Taking the mystery and fear out of cooking
Kebabs. What are they? I’ll tell you what they’re not: they are not difficult to make. Like most of the well-known international dishes, they are dead easy.
The world is not full of culinary geniuses. It’s full of people with a little knowledge, a little common sense and a willingness to have a go.
Shish kebabs are something you cook on thin wooden sticks or metal skewers. You can use pieces of meat, fish or vegetable.
They can also be something you can do with mince, just like meatballs or meatloaf, but in this case we’re using chicken mince.
You can work this sort of thing out for yourself. To cook something you need a source of extreme heat.
The most popular way to cook kebabs is on a barbecue, but you could also put them in the oven or even in a good, heavy frying pan or griddle pan.
If you’re using meat or something else that’s quite solid, you just cut it to size (two-cm cubes). You can marinate the meat in oil and some sort of spicy mixture – the choice is yours.
If you’re using mince, you have to consider how to make it stay on the skewers, which means adding something to bind it. Eggs and breadcrumbs are the favourites, but porridge oats will do the trick instead of the bread.
Coriander seeds (1 tbsp, crushed)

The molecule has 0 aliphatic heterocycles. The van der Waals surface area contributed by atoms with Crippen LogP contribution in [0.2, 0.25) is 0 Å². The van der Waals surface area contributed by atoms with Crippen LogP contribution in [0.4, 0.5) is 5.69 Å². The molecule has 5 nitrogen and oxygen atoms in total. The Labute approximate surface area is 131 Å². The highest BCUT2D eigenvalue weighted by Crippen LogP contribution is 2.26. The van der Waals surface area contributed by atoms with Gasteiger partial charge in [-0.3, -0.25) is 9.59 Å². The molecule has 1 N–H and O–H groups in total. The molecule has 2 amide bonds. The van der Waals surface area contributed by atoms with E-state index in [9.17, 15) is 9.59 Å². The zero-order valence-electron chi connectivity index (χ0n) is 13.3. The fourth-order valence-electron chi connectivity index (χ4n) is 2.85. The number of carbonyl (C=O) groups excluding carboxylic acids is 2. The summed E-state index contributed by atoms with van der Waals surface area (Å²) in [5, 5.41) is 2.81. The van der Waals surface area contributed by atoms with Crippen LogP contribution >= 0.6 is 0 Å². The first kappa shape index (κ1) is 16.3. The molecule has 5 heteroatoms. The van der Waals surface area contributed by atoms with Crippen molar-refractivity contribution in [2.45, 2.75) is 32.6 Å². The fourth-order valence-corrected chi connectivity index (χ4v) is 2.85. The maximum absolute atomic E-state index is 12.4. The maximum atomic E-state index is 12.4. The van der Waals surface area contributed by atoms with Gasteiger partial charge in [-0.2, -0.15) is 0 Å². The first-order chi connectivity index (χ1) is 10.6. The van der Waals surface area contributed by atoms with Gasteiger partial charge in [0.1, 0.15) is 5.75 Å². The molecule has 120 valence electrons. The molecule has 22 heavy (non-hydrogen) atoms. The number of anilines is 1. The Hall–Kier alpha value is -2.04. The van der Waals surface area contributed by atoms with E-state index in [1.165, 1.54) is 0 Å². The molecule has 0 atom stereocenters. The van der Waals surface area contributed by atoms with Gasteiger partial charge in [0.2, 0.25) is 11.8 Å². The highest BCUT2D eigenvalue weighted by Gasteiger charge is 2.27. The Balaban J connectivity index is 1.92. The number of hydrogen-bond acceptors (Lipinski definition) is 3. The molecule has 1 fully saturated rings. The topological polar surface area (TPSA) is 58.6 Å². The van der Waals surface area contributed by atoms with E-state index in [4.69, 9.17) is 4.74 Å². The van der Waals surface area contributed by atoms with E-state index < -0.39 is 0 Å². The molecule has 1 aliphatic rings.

Fresh chilli pepper (deseeded and finely chopped)
Fresh ginger root (half an inch, grated)
Cumin powder or seeds (1 tbsp, crushed)
Breadcrumbs or oats (half a cup)
The coriander and cumin add almost floral spice, while chillies and ginger give it a kick.
Put the mince in a mixing bowl.
Add the rest of the ingredients.
Mix well (with your hands is best). If you don’t like the feel of the mixture on your hands, you can put the ingredients in a large freezer bag and squeeze it.
Let the mixture rest for an hour if you can, to allow the binders to do their stuff.
Then take half-handfuls, roll them into balls and then into breakfast sausage-size shapes.
Slide the skewers in so there is enough sticking out at either end to pick up easily.
Place on your heat source and give them 10 minutes or so, turning occasionally and making sure they don’t burn. A little bit of a singe is unavoidable and actually quite welcome, but burnt is never good.
When they look right, try one. It must be cooked in the middle.
Serve with rice studded with capers and raisins, plus a bowl of sliced radishes in plain yoghurt, and a salad of tomatoes and cucumber or leaves of some sort, with a vinaigrette dressing (olive oil and balsamic vinegar).